On November 14, 2010 Lancaster County held a ceremonies at Shreiner-Concord and Stevens Greenland Cemeteries to honor those men who served in the United States Colored Troops during the Civil War. If you were unable to attend, check out the videos and pictures below
Professor Leroy Hopkins (Millersville University) discusses African-American heritage in Lancaster
Other Video Clips
Click one of the links below to watch one of the other videos:
Last week a group of students from Tower Hill School put together a short video of their trip to Bucktoe Creek Cemetery. The students’ presentation honors the USCT soldiers who fought in the Civil War and were later buried at this cemetery.
A number of media groups filed reports on the Pennsylvania Grand Review that took place in Harrisburg last week between November 4 – 7. “Saturday’s colorful parade touched everyone who saw it,” as Charles Thompson of the Patriot-News explains. The parade on November 6 included over 100 reenactors, which as Thompson notes, makes the Grand Review “one of the largest gatherings of U.S. Colored Troops reenactors anywhere.” “Recalling these soldiers now — at the onset of what surely will be five years of reflection on the 150th anniversary of the Civil War — underscores the value of their special role in fighting that war and the historic role played by Harrisburg,” as the Patriot-News Editorial Board observes. Pennsylvania Governor Ed Rendell also attended the event.
Read other articles about the Grand Review from newspapers across the state
Altoona Mirror, November 15, 2010
“A group of veterans from across the state got their due homage Sunday afternoon… During a ceremony at Huntingdon’s Riverview Cemetery, five new headstones for Civil War Colored Troops veterans were dedicated after the original headstones became unreadable.” Click here to full article
Centre Daily Times, November 15, 2010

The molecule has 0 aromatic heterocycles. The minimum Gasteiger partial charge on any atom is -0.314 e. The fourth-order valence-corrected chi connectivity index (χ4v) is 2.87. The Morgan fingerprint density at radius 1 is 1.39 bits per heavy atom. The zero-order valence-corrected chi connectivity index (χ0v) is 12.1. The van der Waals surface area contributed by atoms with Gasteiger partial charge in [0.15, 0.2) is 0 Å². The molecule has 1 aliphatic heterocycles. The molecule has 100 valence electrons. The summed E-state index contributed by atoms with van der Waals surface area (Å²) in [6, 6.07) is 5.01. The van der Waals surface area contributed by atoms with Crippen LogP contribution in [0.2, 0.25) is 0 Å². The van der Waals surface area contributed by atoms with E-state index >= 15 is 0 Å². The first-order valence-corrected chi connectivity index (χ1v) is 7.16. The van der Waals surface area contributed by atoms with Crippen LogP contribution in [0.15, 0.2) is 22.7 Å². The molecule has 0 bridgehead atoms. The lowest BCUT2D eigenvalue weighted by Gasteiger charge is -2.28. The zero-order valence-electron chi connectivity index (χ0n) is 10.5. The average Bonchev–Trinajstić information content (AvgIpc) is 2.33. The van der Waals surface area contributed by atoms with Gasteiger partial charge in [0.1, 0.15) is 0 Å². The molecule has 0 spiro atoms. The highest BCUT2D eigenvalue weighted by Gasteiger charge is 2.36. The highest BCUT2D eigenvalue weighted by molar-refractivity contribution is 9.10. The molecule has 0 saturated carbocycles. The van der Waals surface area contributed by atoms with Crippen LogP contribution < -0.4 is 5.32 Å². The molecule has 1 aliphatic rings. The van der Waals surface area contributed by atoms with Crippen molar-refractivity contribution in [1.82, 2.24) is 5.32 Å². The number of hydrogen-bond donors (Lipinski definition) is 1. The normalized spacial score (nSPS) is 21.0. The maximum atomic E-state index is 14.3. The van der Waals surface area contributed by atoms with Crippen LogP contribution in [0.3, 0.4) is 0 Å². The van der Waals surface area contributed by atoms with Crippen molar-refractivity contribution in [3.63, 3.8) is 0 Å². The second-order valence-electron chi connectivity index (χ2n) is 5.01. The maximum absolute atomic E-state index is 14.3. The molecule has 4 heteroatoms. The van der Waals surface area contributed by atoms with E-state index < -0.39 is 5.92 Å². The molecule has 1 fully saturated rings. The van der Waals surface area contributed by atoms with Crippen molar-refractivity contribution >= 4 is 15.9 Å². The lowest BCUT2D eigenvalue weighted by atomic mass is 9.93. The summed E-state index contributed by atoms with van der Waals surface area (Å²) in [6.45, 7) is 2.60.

“Marking the 145th anniversary of that event, Sunday’s review in Bellefonte was one of several held across the state to recognize the more than 8,000 men from 11 black regiments who represented Pennsylvania in the Civil War. Of those men, 25 received the Medal of Honor.” Click here to full article
Daily Local News, November 16, 2010 (Chester County)
“Sunday’s event included re-enactors, such as the Bradbury Camp Sons of Union Veterans of the Civil War, Bill Vosselers’s Confederate Civil War Re-enactment, and a group of students from Cheyney University portraying two black Union soldiers…. During her invocation, the Rev. Delores J. Loper said that as she looked out on the ground before her, it was clear many had died so we could enjoy freedom.” Click here to full article
Delco Times, November 15, 2010
“Eden also serves as the final resting place for the most black Civil War veterans in Pennsylvania — possibly the most Civil War veterans of any color or creed in the state. On Sunday members of the 3rd Regiment U.S. Colored Troops Civil War re-enactors honored them with a rifle salute and wreath-laying as part of a 150th anniversary observance of the Civil War.” Click here to full editorial Also see this article about the event.
Meadville Tribune, November 15, 2010
“Inscribed on the stone is the statement of its purpose: “In Honor of the United States Colored Troops of the Civil War Buried in Crawford County.” Those memorials were dedicated during a special ceremony Sunday in Greendale Cemetery, one of 42 cemeteries throughout Pennsylvania that hosted public services to pay respect to the roles and sacrifices of African-Americans who enlisted and fought in the Civil War.” Click here to full article
WHTM (Channel 27) has an interesting story on Dr. Steven Burg’s Theory and Practice of History class at Shippensburg University. Dr. Burg’s class, as reporter Megan Healey explains, is “researching a group of 50 African-American Civil War soldiers” who were buried at the Lebanon and Mount Vernon cemeteries in Chambersburg. You can either read the full story or watch the video on this report.
Historic Lincoln Cemetery in Pennbrook, Dauphin County holds the remains of several black Civil War soldiers as well as notable nineteenth-century civil rights activists and writers such as William Howard Day and T. Morris Chester. In this short video, National Civil War Museum curator Brett Kelley interviews local historian Calobe Jackson about the cemetery’s historical significance and about some of the stories of the heroes who are buried in this special place.